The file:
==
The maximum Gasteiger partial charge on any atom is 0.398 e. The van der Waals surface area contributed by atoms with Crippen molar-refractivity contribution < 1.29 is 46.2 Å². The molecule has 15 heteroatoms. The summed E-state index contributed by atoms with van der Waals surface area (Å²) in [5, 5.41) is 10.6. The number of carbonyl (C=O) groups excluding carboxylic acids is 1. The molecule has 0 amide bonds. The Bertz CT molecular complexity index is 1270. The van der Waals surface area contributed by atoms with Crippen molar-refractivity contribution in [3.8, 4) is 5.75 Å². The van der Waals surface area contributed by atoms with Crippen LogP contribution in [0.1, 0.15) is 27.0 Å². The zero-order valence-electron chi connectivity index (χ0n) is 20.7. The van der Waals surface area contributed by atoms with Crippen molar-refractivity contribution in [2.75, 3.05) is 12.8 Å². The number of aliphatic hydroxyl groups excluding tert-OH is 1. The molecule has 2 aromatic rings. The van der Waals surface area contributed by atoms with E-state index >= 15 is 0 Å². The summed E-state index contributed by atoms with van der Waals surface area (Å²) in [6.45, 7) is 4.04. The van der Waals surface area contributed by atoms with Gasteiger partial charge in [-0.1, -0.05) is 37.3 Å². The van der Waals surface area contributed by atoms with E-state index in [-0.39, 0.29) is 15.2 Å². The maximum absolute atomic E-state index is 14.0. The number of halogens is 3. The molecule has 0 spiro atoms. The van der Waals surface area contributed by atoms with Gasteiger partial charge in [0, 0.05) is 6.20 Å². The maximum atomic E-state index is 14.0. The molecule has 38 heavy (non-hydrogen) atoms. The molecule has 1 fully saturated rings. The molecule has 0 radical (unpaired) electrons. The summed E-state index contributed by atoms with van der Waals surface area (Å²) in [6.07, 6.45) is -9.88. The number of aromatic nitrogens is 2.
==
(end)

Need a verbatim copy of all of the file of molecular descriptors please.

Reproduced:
The maximum Gasteiger partial charge on any atom is 0.398 e. The van der Waals surface area contributed by atoms with Crippen molar-refractivity contribution < 1.29 is 46.2 Å². The molecule has 15 heteroatoms. The summed E-state index contributed by atoms with van der Waals surface area (Å²) in [5, 5.41) is 10.6. The number of carbonyl (C=O) groups excluding carboxylic acids is 1. The molecule has 0 amide bonds. The Bertz CT molecular complexity index is 1270. The van der Waals surface area contributed by atoms with Crippen molar-refractivity contribution in [3.8, 4) is 5.75 Å². The van der Waals surface area contributed by atoms with Crippen LogP contribution in [0.1, 0.15) is 27.0 Å². The zero-order valence-electron chi connectivity index (χ0n) is 20.7. The van der Waals surface area contributed by atoms with Crippen molar-refractivity contribution in [2.75, 3.05) is 12.8 Å². The number of aliphatic hydroxyl groups excluding tert-OH is 1. The molecule has 2 aromatic rings. The van der Waals surface area contributed by atoms with E-state index >= 15 is 0 Å². The summed E-state index contributed by atoms with van der Waals surface area (Å²) in [6.45, 7) is 4.04. The van der Waals surface area contributed by atoms with Gasteiger partial charge in [-0.1, -0.05) is 37.3 Å². The van der Waals surface area contributed by atoms with E-state index in [-0.39, 0.29) is 15.2 Å². The maximum absolute atomic E-state index is 14.0. The number of halogens is 3. The molecule has 0 spiro atoms. The van der Waals surface area contributed by atoms with Gasteiger partial charge in [0, 0.05) is 6.20 Å². The maximum atomic E-state index is 14.0. The molecule has 38 heavy (non-hydrogen) atoms. The molecule has 1 fully saturated rings. The molecule has 0 radical (unpaired) electrons. The summed E-state index contributed by atoms with van der Waals surface area (Å²) in [6.07, 6.45) is -9.88. The number of aromatic nitrogens is 2.